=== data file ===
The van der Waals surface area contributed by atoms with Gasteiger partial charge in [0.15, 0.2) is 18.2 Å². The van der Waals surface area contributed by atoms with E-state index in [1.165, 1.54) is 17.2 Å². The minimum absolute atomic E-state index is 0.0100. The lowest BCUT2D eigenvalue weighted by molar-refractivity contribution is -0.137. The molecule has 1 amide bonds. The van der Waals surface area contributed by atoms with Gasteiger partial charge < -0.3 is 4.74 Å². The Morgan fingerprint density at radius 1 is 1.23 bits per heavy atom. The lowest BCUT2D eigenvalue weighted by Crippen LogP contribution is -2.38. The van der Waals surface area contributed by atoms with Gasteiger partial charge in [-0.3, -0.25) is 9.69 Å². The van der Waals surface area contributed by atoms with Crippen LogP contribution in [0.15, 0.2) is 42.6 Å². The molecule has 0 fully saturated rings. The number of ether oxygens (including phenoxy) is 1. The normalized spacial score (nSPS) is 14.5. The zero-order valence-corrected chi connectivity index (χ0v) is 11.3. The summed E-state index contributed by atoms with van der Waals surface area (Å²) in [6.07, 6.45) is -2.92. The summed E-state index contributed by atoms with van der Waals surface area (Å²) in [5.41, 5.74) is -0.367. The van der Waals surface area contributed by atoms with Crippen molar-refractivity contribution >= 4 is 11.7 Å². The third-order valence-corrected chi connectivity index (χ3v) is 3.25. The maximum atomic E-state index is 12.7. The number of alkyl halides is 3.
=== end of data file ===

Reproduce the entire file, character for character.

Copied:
The van der Waals surface area contributed by atoms with Gasteiger partial charge in [0.15, 0.2) is 18.2 Å². The van der Waals surface area contributed by atoms with E-state index in [1.165, 1.54) is 17.2 Å². The minimum absolute atomic E-state index is 0.0100. The lowest BCUT2D eigenvalue weighted by molar-refractivity contribution is -0.137. The molecule has 1 amide bonds. The van der Waals surface area contributed by atoms with Gasteiger partial charge < -0.3 is 4.74 Å². The Morgan fingerprint density at radius 1 is 1.23 bits per heavy atom. The lowest BCUT2D eigenvalue weighted by Crippen LogP contribution is -2.38. The van der Waals surface area contributed by atoms with Gasteiger partial charge in [-0.3, -0.25) is 9.69 Å². The van der Waals surface area contributed by atoms with Crippen LogP contribution in [0.15, 0.2) is 42.6 Å². The molecule has 0 fully saturated rings. The number of ether oxygens (including phenoxy) is 1. The normalized spacial score (nSPS) is 14.5. The zero-order valence-corrected chi connectivity index (χ0v) is 11.3. The summed E-state index contributed by atoms with van der Waals surface area (Å²) in [6.07, 6.45) is -2.92. The summed E-state index contributed by atoms with van der Waals surface area (Å²) in [5.41, 5.74) is -0.367. The van der Waals surface area contributed by atoms with Crippen molar-refractivity contribution >= 4 is 11.7 Å². The third-order valence-corrected chi connectivity index (χ3v) is 3.25. The maximum atomic E-state index is 12.7. The number of alkyl halides is 3.